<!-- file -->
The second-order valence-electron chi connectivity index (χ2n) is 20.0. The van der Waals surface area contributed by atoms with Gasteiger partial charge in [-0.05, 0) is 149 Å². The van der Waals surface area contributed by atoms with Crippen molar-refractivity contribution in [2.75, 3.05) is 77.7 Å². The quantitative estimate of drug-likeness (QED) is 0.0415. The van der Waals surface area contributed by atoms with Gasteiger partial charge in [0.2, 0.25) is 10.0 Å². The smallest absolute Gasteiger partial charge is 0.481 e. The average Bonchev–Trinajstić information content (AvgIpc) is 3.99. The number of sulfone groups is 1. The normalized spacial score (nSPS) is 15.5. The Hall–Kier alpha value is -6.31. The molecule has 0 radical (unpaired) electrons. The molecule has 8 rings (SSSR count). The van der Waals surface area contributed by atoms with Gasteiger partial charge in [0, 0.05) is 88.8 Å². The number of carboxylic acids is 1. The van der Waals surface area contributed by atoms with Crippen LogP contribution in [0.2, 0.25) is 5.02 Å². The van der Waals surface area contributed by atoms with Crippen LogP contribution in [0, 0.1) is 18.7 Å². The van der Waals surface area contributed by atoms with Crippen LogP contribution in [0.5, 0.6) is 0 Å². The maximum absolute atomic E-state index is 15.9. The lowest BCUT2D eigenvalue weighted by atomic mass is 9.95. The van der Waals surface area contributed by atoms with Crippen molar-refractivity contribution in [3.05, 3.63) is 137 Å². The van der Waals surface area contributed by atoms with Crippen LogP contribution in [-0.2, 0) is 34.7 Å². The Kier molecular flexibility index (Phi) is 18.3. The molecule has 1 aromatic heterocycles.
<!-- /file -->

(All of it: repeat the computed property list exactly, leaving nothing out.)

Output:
The second-order valence-electron chi connectivity index (χ2n) is 20.0. The van der Waals surface area contributed by atoms with Gasteiger partial charge in [-0.05, 0) is 149 Å². The van der Waals surface area contributed by atoms with Crippen molar-refractivity contribution in [2.75, 3.05) is 77.7 Å². The quantitative estimate of drug-likeness (QED) is 0.0415. The van der Waals surface area contributed by atoms with Gasteiger partial charge in [0.2, 0.25) is 10.0 Å². The smallest absolute Gasteiger partial charge is 0.481 e. The average Bonchev–Trinajstić information content (AvgIpc) is 3.99. The number of sulfone groups is 1. The normalized spacial score (nSPS) is 15.5. The Hall–Kier alpha value is -6.31. The molecule has 0 radical (unpaired) electrons. The molecule has 8 rings (SSSR count). The van der Waals surface area contributed by atoms with Gasteiger partial charge in [0, 0.05) is 88.8 Å². The number of carboxylic acids is 1. The van der Waals surface area contributed by atoms with Crippen LogP contribution in [0.2, 0.25) is 5.02 Å². The van der Waals surface area contributed by atoms with Crippen LogP contribution in [0, 0.1) is 18.7 Å². The van der Waals surface area contributed by atoms with Crippen LogP contribution in [0.5, 0.6) is 0 Å². The maximum absolute atomic E-state index is 15.9. The lowest BCUT2D eigenvalue weighted by atomic mass is 9.95. The van der Waals surface area contributed by atoms with Crippen molar-refractivity contribution in [3.05, 3.63) is 137 Å². The van der Waals surface area contributed by atoms with Crippen LogP contribution in [-0.2, 0) is 34.7 Å². The Kier molecular flexibility index (Phi) is 18.3. The molecule has 1 aromatic heterocycles.